I tried to answer my question about the difference between the policy and reality regarding the implementation of informatization reform in secondary schools in Kazakhstan. The analyses had shown that there is a huge discrepancy in what was reported and what was actually done during these seventeen years. This does not necessarily mean that the informatization reform failed to reach its objectives. It means that there are things that Kazakhstan still should work on. The policy makers have a lofty aim to improve the education system of the country by adopting info-communicational technologies. The national experts agree that the government succeeded in establishing the policy which is irreproachable in theory, but, unfortunately, is not applicable in practice due to inaccurate planning and absence of systematic coordination (Sapargaliyev, 2012; Nurgalieva, 2012; Nurgalieva, Aktybayeva, 2010; Akhmetova, Issayev, 2013; Mamykova, 2014; Khalikova, 2013; Kaskatayeva, 2014, Kerimbayev, Akramova, Suleimenova, 2014). I am sure that it is important to take into account the results obtained by Kazakhstani scholars in order to avoid future mistakes in planning for further reforms.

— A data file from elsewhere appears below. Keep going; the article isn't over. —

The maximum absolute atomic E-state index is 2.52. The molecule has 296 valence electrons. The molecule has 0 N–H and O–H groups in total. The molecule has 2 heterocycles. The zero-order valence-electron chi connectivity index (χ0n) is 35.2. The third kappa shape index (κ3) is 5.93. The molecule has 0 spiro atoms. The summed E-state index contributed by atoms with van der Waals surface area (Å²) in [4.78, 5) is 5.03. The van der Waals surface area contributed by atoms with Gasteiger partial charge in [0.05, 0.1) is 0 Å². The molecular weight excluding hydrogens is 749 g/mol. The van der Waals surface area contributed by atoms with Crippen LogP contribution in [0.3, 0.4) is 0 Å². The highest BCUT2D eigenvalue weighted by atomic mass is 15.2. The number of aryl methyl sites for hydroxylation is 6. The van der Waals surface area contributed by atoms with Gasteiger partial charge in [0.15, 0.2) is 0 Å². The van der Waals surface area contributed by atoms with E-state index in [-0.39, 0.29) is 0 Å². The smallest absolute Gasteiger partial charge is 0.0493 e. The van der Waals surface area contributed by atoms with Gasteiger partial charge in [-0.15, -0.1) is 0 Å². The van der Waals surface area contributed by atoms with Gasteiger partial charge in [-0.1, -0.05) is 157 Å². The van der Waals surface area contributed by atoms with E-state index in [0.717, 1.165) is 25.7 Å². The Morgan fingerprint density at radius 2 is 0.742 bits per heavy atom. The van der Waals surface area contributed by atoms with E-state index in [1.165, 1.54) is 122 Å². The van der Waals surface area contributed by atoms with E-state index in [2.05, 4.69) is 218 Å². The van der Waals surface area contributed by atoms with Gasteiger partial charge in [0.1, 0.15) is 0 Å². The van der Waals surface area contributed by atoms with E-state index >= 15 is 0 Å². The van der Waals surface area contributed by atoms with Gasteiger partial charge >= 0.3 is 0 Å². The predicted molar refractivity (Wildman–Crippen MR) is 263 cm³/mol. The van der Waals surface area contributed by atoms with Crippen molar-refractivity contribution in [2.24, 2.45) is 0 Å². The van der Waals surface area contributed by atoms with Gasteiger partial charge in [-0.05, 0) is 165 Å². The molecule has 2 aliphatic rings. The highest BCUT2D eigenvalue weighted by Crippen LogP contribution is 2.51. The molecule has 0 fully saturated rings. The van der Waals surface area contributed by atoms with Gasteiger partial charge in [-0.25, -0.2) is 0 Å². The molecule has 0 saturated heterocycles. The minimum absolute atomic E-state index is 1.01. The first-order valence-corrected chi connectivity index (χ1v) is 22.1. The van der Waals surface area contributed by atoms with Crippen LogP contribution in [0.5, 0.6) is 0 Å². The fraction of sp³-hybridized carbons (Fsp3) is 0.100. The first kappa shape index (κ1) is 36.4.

Damitov, B.K., Ermekov, N.T., Mozhaeva, O.I., Golovataya, G.I., Egimbaeva, Zh.K., Nogaibalanova, S.Zh., Suleimenova, Sh.A., Makhmetova, G.P., and Tekesheva, T.U. (2006). Natsional’nyi doklad o sostoyanii i razvitii obrazovaniya (National Report on the Status and Development of Education), Astana: National Center for Assessment of the Quality of Education.
Kaskatayeva, B. (2014). Informatization of education in the Republic of Kazakhstan: current status and future prospects. Global Journal for Research Analysis, 4, 1-4.
Kazakhstan. The Ministry of Education and Science (2011). The state program of education development till 2020. Astana: the Ministry of Education and Science. Retrieved January 30, 2015, from <http://www.edu.gov.kz/en>.
Kerimbayev, N., Akramova, A., Suleimenova, J. (2014). E-learning for ungraded schools of Kazakhstan: Experience, implementation, and innovation. Springer Science+Business Media, 9, 22-31
Khalikova, K. (2013). E-portfolio as a mean of students’ achievements assessment in the training of future teachers in the field of informatics. Tradition and Reform, 10, 209-219.
Mamykova, Z. (2014). IT decisions for education. The East Kazakhstan State Technical University named after D.Serikbayev, 4, 1-4.
Nurgalieva, G., Aktykbayeva, E. (2010). Content provision for information and educational environment in the Republic of Kazakhstan. UNESCO, 5, 112-117.
Sapargaliyev, D. (2012). E-Learning in Kazakhstan: Stages of Formation and Prospects for Development. Astana: Eurasian National University, 4, 1-4.
The National Center of Informatization (JSC) (2010). Informatization of education in Kazakhstan.